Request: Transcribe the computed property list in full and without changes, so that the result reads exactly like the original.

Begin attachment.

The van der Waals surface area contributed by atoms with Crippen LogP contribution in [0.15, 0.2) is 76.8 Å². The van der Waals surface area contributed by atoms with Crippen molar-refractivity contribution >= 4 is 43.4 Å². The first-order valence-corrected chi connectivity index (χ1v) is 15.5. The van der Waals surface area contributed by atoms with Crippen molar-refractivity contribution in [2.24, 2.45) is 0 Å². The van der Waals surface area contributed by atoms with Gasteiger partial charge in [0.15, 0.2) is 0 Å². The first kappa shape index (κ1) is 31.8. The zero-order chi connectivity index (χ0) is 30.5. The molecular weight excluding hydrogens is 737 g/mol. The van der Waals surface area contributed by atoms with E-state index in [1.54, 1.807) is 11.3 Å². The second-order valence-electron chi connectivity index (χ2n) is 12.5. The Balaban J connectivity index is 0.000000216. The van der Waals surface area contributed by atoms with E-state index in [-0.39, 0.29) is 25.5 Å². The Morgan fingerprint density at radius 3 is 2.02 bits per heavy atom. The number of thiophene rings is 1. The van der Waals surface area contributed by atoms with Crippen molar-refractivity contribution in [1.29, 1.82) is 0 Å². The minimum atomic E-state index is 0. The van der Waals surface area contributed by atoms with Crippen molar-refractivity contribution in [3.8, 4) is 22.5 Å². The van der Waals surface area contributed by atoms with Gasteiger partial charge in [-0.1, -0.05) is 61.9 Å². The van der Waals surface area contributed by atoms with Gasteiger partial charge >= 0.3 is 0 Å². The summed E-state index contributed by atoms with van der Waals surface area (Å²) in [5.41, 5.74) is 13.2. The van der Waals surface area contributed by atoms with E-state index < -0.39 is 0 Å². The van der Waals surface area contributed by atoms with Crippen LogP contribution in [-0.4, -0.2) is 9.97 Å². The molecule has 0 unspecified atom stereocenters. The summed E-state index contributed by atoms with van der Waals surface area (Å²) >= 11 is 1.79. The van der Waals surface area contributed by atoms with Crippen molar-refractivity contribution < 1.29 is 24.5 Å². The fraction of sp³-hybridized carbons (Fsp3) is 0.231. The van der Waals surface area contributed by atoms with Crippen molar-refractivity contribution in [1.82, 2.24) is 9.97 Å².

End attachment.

The van der Waals surface area contributed by atoms with Crippen LogP contribution in [0.15, 0.2) is 76.8 Å². The van der Waals surface area contributed by atoms with Crippen molar-refractivity contribution >= 4 is 43.4 Å². The first-order valence-corrected chi connectivity index (χ1v) is 15.5. The van der Waals surface area contributed by atoms with Crippen molar-refractivity contribution in [2.24, 2.45) is 0 Å². The van der Waals surface area contributed by atoms with Gasteiger partial charge in [0.15, 0.2) is 0 Å². The first kappa shape index (κ1) is 31.8. The zero-order chi connectivity index (χ0) is 30.5. The molecular weight excluding hydrogens is 737 g/mol. The van der Waals surface area contributed by atoms with E-state index in [1.54, 1.807) is 11.3 Å². The second-order valence-electron chi connectivity index (χ2n) is 12.5. The Balaban J connectivity index is 0.000000216. The van der Waals surface area contributed by atoms with E-state index in [-0.39, 0.29) is 25.5 Å². The Morgan fingerprint density at radius 3 is 2.02 bits per heavy atom. The number of thiophene rings is 1. The van der Waals surface area contributed by atoms with Crippen molar-refractivity contribution in [1.29, 1.82) is 0 Å². The minimum atomic E-state index is 0. The van der Waals surface area contributed by atoms with Crippen molar-refractivity contribution in [3.8, 4) is 22.5 Å². The van der Waals surface area contributed by atoms with Gasteiger partial charge in [-0.1, -0.05) is 61.9 Å². The van der Waals surface area contributed by atoms with Gasteiger partial charge >= 0.3 is 0 Å². The summed E-state index contributed by atoms with van der Waals surface area (Å²) in [5.41, 5.74) is 13.2. The van der Waals surface area contributed by atoms with E-state index < -0.39 is 0 Å². The van der Waals surface area contributed by atoms with Crippen LogP contribution in [-0.4, -0.2) is 9.97 Å². The molecule has 0 unspecified atom stereocenters. The summed E-state index contributed by atoms with van der Waals surface area (Å²) >= 11 is 1.79. The van der Waals surface area contributed by atoms with Crippen molar-refractivity contribution < 1.29 is 24.5 Å². The fraction of sp³-hybridized carbons (Fsp3) is 0.231. The van der Waals surface area contributed by atoms with Crippen molar-refractivity contribution in [1.82, 2.24) is 9.97 Å².